From the Feb. 24, 1978 Gazette by William A. Caldwell

Seven of the two dozen geese grazing on the oasis of open water have scuffled into the air and set sail for greener pastures on some pond or cove away up-Island. Behind a leader whose election has occasioned a continuing ovation, five fall into line. The seventh flies a position to the rear and the right of the line, like this --- for a mile or so. Then suddenly in a gust of shouting to and fro, No . 7 peels off the formation and circles back to the congregation.

And that was that, but if you’ve followed that sequence of decision-making thus far we’re both of us in deeper water than may be safe.

A cloud of finches has just twittered past my skylight. How did it know that spring is just around the corner? One night last week Ratty, the muskrat who adopted us in January, climbed the bole of a tree, out along a maze of branches, and down a long thin copper wire to gorge himself on pawfuls of suet. A dog lost in Connecticut comes panting home up a lane in Chilmark. A cat errant returns from its gallantries and notifies its family that all is forgiven by tapping at the window. My experience in this line of work is limited; every Vineyarder, having paid attention to the world around him longer than I, knows livelier stories about crows that count by twos, puzzle-solving raccoons and squirrels, terns that destroy their eggs rather than surrender them to marauding skunks; the point is that when I ask what it is that makes creatures do the brilliant things they do. I get the same infuriating answer.

Instinct. It’s all instinct, you know (so goes the answer) ­— the creatures’ hereditary, unalterable, involuntary response to external stimuli. Every creature except us in any species of creatures is an exact replica of every other such creature, as much alike as a series of assembly-line computers, undifferentiated, automations to revert to Descartes’ dull metaphor. Do not grieve over the stripped blue bones of this rabbit, because 200 faithful copies of it are skipping at this moment across some distant hill. The species lives. The individual does not matter.

It seems to me that talk about instinct is largely flapdoodle, self-denouncing. In The Outermost House the sandpipers scurry along the edge of the wash as if the flock were a single being, and rise as one, circle as one over the surf, and as one settle on the sand and resume their grubbing.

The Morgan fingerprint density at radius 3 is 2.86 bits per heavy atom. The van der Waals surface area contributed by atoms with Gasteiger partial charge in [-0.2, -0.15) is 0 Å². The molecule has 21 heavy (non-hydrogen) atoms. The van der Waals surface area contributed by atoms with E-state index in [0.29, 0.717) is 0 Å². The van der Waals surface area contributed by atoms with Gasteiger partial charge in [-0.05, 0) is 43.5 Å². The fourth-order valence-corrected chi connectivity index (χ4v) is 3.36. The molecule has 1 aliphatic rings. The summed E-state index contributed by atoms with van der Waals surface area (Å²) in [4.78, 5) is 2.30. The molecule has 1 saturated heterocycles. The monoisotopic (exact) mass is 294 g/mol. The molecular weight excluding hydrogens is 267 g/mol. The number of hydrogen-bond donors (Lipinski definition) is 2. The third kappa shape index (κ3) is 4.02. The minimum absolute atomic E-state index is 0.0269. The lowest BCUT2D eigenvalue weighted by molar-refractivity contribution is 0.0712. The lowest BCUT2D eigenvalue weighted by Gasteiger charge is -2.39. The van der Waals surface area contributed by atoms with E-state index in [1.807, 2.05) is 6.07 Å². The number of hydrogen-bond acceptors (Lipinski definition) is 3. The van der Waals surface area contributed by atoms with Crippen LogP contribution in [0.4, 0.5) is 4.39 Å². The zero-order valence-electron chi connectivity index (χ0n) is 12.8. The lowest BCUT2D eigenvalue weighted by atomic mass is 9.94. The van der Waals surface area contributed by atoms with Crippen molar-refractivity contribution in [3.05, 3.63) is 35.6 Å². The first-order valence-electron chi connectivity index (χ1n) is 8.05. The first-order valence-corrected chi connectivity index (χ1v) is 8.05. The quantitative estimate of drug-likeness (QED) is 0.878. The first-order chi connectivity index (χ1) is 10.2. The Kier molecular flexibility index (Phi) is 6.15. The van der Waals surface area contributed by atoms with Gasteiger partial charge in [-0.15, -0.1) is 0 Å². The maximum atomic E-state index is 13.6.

Instinct. The birds are responding to certain sensory inputs: the height of the sun, the feel of the wind, the look of an approaching breaker. Each behaves as each other does. Coded into their genes. Naturally.

No one knows whether this hypothesis is correct. It’s the one we use.

But here are two dozen geese. Each is supplied at birth with the same sense apparatus as the others. They are surrounded by one and the same environment of cold and wind and frozen ice, rippling water, the rotting garbage of weed on the bottom of the pond. Seven decide there’s no future in this racket, and 10 off to seek their fortune in Sengekontacket or the Chilmark meadows. One decides like Hamlet he’d rather bear those ills we have than fly to others that we know not of, and comes back to the bosom of the community. Sandpipers flock. A goose goes it alone. Naturally.

Instinct. Yet is it clear enough that the lone goose, the drop out or deserter or prodigal son (all the metaphors are crude), has made choices, and to ascribe its final choice to instinct is to make of instinct a question-begging epithet.

I am pretty sure that if they put their minds to it in the name of national security and a $38-billion contract, technologists could design and produce an electronic goose, complete with feathers and black bib and Klaxon honk, that would respond as sensitively as we humans do to such inputs as light and relative heat and declination of the sun. Come November, it would come clamoring in from the Canadian tundra; come March, it would cry farewell and go back. Technology could duplicate a lot of involuntary behavior. On Main street robots would scratch their bottoms, pick their noses, shake their fists at mud-spattering trucks.

But a little of the behavior of men and geese is in response to stimuli that can’t be weighed or measured or quantified on a dial, and I suspect that if a Canada goose’s scanning a range of alternatives and selecting one is a mere matter of instinct, the same contemptuous thing can be said of any poem or painting or Taj Mahal or computer.

And I propose that when such behavior turns up as is the result of the agony of thought, the response to a stimulus generated within whatever is a mind, we do it the honor of gasping in wonder.

We are in danger of forgetting our kinship with everything that lives.